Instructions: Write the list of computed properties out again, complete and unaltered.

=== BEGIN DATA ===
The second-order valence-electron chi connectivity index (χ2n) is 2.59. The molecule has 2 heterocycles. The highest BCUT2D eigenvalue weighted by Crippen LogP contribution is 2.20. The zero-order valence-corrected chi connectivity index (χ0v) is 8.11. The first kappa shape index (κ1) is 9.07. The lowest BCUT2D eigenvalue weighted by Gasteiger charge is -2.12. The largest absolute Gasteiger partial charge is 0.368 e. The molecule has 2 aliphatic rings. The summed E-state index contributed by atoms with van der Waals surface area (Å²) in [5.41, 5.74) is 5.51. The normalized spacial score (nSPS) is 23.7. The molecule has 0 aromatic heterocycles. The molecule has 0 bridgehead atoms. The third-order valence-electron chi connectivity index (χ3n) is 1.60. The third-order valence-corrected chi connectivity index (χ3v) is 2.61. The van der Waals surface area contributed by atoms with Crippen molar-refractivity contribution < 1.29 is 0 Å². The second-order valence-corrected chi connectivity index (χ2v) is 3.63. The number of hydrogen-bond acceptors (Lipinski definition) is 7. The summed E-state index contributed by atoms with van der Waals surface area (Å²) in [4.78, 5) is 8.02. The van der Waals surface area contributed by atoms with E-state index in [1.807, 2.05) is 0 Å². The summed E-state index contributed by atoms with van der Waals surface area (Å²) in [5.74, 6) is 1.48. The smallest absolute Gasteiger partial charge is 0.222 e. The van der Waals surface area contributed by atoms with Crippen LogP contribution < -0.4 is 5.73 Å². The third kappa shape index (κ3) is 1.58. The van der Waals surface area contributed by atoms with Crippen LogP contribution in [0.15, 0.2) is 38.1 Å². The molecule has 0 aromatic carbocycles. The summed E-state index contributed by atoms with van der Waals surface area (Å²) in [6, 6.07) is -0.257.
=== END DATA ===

The second-order valence-electron chi connectivity index (χ2n) is 2.59. The molecule has 2 heterocycles. The highest BCUT2D eigenvalue weighted by Crippen LogP contribution is 2.20. The zero-order valence-corrected chi connectivity index (χ0v) is 8.11. The first kappa shape index (κ1) is 9.07. The lowest BCUT2D eigenvalue weighted by Gasteiger charge is -2.12. The largest absolute Gasteiger partial charge is 0.368 e. The molecule has 2 aliphatic rings. The summed E-state index contributed by atoms with van der Waals surface area (Å²) in [5.41, 5.74) is 5.51. The normalized spacial score (nSPS) is 23.7. The molecule has 0 aromatic heterocycles. The molecule has 0 bridgehead atoms. The third-order valence-electron chi connectivity index (χ3n) is 1.60. The third-order valence-corrected chi connectivity index (χ3v) is 2.61. The van der Waals surface area contributed by atoms with Crippen molar-refractivity contribution < 1.29 is 0 Å². The second-order valence-corrected chi connectivity index (χ2v) is 3.63. The number of hydrogen-bond acceptors (Lipinski definition) is 7. The summed E-state index contributed by atoms with van der Waals surface area (Å²) in [4.78, 5) is 8.02. The van der Waals surface area contributed by atoms with E-state index in [1.807, 2.05) is 0 Å². The summed E-state index contributed by atoms with van der Waals surface area (Å²) in [5.74, 6) is 1.48. The smallest absolute Gasteiger partial charge is 0.222 e. The van der Waals surface area contributed by atoms with Crippen LogP contribution < -0.4 is 5.73 Å². The third kappa shape index (κ3) is 1.58. The van der Waals surface area contributed by atoms with Crippen LogP contribution in [0.15, 0.2) is 38.1 Å². The molecule has 0 aromatic carbocycles. The summed E-state index contributed by atoms with van der Waals surface area (Å²) in [6, 6.07) is -0.257.